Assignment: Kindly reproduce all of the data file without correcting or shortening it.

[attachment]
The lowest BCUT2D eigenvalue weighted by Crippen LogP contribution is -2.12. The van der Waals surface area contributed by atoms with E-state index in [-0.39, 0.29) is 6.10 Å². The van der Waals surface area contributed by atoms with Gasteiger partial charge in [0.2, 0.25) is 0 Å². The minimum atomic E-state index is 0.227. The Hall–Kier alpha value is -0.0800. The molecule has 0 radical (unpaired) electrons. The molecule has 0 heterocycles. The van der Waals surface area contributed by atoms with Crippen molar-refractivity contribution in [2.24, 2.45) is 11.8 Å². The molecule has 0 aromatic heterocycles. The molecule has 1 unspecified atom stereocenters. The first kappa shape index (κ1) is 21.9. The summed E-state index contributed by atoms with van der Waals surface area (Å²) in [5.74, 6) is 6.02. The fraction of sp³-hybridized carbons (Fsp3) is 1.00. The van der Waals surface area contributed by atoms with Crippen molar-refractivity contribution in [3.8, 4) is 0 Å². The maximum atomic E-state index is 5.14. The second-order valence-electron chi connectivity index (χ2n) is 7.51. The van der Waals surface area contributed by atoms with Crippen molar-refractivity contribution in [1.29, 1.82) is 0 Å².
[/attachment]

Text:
The lowest BCUT2D eigenvalue weighted by Crippen LogP contribution is -2.12. The van der Waals surface area contributed by atoms with E-state index in [-0.39, 0.29) is 6.10 Å². The van der Waals surface area contributed by atoms with Gasteiger partial charge in [0.2, 0.25) is 0 Å². The minimum atomic E-state index is 0.227. The Hall–Kier alpha value is -0.0800. The molecule has 0 radical (unpaired) electrons. The molecule has 0 heterocycles. The van der Waals surface area contributed by atoms with Crippen molar-refractivity contribution in [2.24, 2.45) is 11.8 Å². The molecule has 0 aromatic heterocycles. The molecule has 1 unspecified atom stereocenters. The first kappa shape index (κ1) is 21.9. The summed E-state index contributed by atoms with van der Waals surface area (Å²) in [5.74, 6) is 6.02. The fraction of sp³-hybridized carbons (Fsp3) is 1.00. The van der Waals surface area contributed by atoms with Crippen molar-refractivity contribution in [3.8, 4) is 0 Å². The maximum atomic E-state index is 5.14. The second-order valence-electron chi connectivity index (χ2n) is 7.51. The van der Waals surface area contributed by atoms with Crippen molar-refractivity contribution in [1.29, 1.82) is 0 Å².